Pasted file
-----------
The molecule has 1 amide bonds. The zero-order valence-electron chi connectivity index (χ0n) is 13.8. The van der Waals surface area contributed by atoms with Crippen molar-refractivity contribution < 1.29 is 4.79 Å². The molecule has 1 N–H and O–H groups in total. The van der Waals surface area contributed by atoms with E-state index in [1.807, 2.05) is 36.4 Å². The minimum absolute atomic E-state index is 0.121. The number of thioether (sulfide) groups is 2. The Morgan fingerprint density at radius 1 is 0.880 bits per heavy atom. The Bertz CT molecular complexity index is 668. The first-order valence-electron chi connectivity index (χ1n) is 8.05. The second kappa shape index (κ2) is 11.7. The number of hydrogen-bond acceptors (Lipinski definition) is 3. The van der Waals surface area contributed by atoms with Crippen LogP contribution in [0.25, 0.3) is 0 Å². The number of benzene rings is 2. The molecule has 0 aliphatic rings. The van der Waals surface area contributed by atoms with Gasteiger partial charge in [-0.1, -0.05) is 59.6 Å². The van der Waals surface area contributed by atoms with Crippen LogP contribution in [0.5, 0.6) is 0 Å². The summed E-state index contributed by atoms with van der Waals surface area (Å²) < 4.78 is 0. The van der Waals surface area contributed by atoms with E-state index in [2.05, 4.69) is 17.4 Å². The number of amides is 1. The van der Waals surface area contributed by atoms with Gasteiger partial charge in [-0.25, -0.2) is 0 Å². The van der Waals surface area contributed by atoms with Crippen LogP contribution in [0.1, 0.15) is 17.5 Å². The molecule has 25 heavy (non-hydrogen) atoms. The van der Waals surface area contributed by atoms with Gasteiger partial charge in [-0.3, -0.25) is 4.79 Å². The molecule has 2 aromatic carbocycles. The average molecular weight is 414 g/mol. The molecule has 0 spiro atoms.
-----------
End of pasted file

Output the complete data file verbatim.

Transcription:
The molecule has 1 amide bonds. The zero-order valence-electron chi connectivity index (χ0n) is 13.8. The van der Waals surface area contributed by atoms with Crippen molar-refractivity contribution < 1.29 is 4.79 Å². The molecule has 1 N–H and O–H groups in total. The van der Waals surface area contributed by atoms with E-state index in [1.807, 2.05) is 36.4 Å². The minimum absolute atomic E-state index is 0.121. The number of thioether (sulfide) groups is 2. The Morgan fingerprint density at radius 1 is 0.880 bits per heavy atom. The Bertz CT molecular complexity index is 668. The first-order valence-electron chi connectivity index (χ1n) is 8.05. The second kappa shape index (κ2) is 11.7. The number of hydrogen-bond acceptors (Lipinski definition) is 3. The van der Waals surface area contributed by atoms with Crippen LogP contribution in [0.25, 0.3) is 0 Å². The number of benzene rings is 2. The molecule has 0 aliphatic rings. The van der Waals surface area contributed by atoms with Gasteiger partial charge in [-0.1, -0.05) is 59.6 Å². The van der Waals surface area contributed by atoms with Crippen LogP contribution in [0.5, 0.6) is 0 Å². The summed E-state index contributed by atoms with van der Waals surface area (Å²) < 4.78 is 0. The van der Waals surface area contributed by atoms with E-state index in [2.05, 4.69) is 17.4 Å². The number of amides is 1. The van der Waals surface area contributed by atoms with Gasteiger partial charge in [-0.25, -0.2) is 0 Å². The van der Waals surface area contributed by atoms with Crippen LogP contribution in [0.1, 0.15) is 17.5 Å². The molecule has 25 heavy (non-hydrogen) atoms. The van der Waals surface area contributed by atoms with Gasteiger partial charge in [-0.3, -0.25) is 4.79 Å². The molecule has 2 aromatic carbocycles. The average molecular weight is 414 g/mol. The molecule has 0 spiro atoms.